The Brothers of Saint Louis saw far ahead. In the 19th century they started collecting objects in the fields of natural history and ethnology for educational purposes. This resulted in extensive collections on a broad array of topics. For decades before the decision was made to set up special museum rooms, the brothers had collected all kinds of special objects.
In 1862 four brothers of Saint Louis were the first to depart to Indonesia, in order to establish in Surabaya the first catholic boys' school on the island of Java. De Indonesian Brothers sent many objects, and in later years brought them along home, to be exposed in the rooms of the Saint Louis Institute. “A suitcase from Oudenbosch with nice and naughty surprises for the Brothers in the East was answered by a case crammed full of Indian fruits or bird skins and klewangs for the museum at Oudenbosch. For the Brothers in Indonesia wish the Museum of Saint Louis to grow great and beautiful.”
At the end of the 19th century the White Fathers donated many objects from the Congo area. Through the years parents of boarding pupils donated objects to the museum as well, and especially the acqusition in 1903 of the extensive bird collection with all Dutch indigenous birds necessitated the allocation of more space. The time had arrived to think of a real museum.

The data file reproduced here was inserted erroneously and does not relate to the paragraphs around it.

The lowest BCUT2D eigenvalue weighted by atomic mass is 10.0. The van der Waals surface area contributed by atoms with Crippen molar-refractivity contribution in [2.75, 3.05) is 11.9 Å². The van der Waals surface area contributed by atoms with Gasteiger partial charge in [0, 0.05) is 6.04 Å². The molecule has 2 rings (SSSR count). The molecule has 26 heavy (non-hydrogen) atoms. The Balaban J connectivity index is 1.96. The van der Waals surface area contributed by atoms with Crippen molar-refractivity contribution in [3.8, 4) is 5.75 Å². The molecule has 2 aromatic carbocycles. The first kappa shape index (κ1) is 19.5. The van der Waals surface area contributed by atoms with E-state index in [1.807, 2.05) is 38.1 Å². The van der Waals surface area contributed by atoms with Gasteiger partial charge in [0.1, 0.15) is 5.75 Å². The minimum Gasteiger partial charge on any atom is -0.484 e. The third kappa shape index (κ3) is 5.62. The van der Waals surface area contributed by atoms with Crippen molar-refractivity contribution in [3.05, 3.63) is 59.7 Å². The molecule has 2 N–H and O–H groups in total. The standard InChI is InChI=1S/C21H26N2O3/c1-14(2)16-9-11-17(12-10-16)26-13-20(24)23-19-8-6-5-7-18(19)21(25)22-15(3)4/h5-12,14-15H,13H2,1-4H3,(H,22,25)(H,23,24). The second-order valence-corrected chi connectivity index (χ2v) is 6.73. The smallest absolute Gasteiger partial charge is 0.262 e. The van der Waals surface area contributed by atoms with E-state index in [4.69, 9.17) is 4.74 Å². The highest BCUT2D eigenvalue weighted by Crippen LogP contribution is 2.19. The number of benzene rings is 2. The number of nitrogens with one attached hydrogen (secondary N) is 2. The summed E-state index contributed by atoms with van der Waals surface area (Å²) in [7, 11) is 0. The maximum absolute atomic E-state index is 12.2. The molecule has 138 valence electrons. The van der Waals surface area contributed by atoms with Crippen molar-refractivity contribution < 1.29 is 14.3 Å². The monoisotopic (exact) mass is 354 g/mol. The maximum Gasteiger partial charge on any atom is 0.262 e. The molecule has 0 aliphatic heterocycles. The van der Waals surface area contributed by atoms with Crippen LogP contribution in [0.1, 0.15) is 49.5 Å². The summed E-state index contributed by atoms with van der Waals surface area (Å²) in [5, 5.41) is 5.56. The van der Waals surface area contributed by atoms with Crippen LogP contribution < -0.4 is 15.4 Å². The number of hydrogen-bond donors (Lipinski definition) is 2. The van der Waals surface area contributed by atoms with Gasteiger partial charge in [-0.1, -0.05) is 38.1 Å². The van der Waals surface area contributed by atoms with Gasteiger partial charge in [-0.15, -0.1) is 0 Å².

By now the Museum of Natural History and Ethnology - 'great and beautiful' - has taken its place among the regular museums of the Netherlands.
Collections in the fields of living nature, archaeology, geology, environment and, of course, ethnology, offer a wealth of clues for education and knowledge. Sufficient to spend considerable time in the museum.
Be surprised by the varied collections, exposed in an atmosphere of yesteryear.
Visitors are welcome on every Wednesday and Sunday afternoon; vistis at other times may be arranged, On the third Sunday of every month there are nice things to do in a children's activity hour.